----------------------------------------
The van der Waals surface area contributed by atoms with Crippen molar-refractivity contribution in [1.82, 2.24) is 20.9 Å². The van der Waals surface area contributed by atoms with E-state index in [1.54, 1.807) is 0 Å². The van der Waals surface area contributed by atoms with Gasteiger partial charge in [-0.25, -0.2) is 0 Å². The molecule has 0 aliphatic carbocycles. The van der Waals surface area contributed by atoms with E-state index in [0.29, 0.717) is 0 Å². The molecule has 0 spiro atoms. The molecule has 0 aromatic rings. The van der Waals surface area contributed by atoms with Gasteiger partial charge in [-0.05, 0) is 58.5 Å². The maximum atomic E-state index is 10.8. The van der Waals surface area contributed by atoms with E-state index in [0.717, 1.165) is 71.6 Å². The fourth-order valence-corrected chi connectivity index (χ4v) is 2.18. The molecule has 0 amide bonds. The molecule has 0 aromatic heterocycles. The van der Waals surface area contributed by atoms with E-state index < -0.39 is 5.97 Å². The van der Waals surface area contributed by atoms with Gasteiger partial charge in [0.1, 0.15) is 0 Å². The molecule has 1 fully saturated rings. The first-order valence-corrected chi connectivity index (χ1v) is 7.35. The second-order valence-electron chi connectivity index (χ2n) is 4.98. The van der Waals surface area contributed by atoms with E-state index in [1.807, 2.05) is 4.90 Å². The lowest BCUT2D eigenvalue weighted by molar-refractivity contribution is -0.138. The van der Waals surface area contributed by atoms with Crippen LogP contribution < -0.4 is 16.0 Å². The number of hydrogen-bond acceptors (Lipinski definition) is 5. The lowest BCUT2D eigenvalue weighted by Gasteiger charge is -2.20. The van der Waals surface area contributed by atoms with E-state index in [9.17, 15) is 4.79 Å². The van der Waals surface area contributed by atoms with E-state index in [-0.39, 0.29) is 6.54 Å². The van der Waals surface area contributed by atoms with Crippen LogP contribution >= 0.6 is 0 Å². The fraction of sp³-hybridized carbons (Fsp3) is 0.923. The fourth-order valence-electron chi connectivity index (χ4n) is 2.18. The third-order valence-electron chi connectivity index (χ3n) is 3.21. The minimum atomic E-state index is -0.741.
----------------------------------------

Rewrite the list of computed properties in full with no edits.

The van der Waals surface area contributed by atoms with Crippen molar-refractivity contribution in [1.82, 2.24) is 20.9 Å². The van der Waals surface area contributed by atoms with E-state index in [1.54, 1.807) is 0 Å². The van der Waals surface area contributed by atoms with Gasteiger partial charge in [-0.25, -0.2) is 0 Å². The molecule has 0 aliphatic carbocycles. The van der Waals surface area contributed by atoms with E-state index in [0.29, 0.717) is 0 Å². The molecule has 0 spiro atoms. The molecule has 0 aromatic rings. The van der Waals surface area contributed by atoms with Gasteiger partial charge in [-0.05, 0) is 58.5 Å². The maximum atomic E-state index is 10.8. The van der Waals surface area contributed by atoms with E-state index in [0.717, 1.165) is 71.6 Å². The fourth-order valence-corrected chi connectivity index (χ4v) is 2.18. The molecule has 0 amide bonds. The molecule has 0 aromatic heterocycles. The van der Waals surface area contributed by atoms with E-state index < -0.39 is 5.97 Å². The van der Waals surface area contributed by atoms with Gasteiger partial charge in [0.1, 0.15) is 0 Å². The molecule has 1 fully saturated rings. The first-order valence-corrected chi connectivity index (χ1v) is 7.35. The second-order valence-electron chi connectivity index (χ2n) is 4.98. The van der Waals surface area contributed by atoms with E-state index in [1.807, 2.05) is 4.90 Å². The lowest BCUT2D eigenvalue weighted by molar-refractivity contribution is -0.138. The van der Waals surface area contributed by atoms with Crippen LogP contribution < -0.4 is 16.0 Å². The number of hydrogen-bond acceptors (Lipinski definition) is 5. The lowest BCUT2D eigenvalue weighted by Gasteiger charge is -2.20. The van der Waals surface area contributed by atoms with E-state index in [9.17, 15) is 4.79 Å². The van der Waals surface area contributed by atoms with E-state index in [-0.39, 0.29) is 6.54 Å². The van der Waals surface area contributed by atoms with Crippen LogP contribution >= 0.6 is 0 Å². The fraction of sp³-hybridized carbons (Fsp3) is 0.923. The fourth-order valence-electron chi connectivity index (χ4n) is 2.18. The third-order valence-electron chi connectivity index (χ3n) is 3.21. The minimum atomic E-state index is -0.741.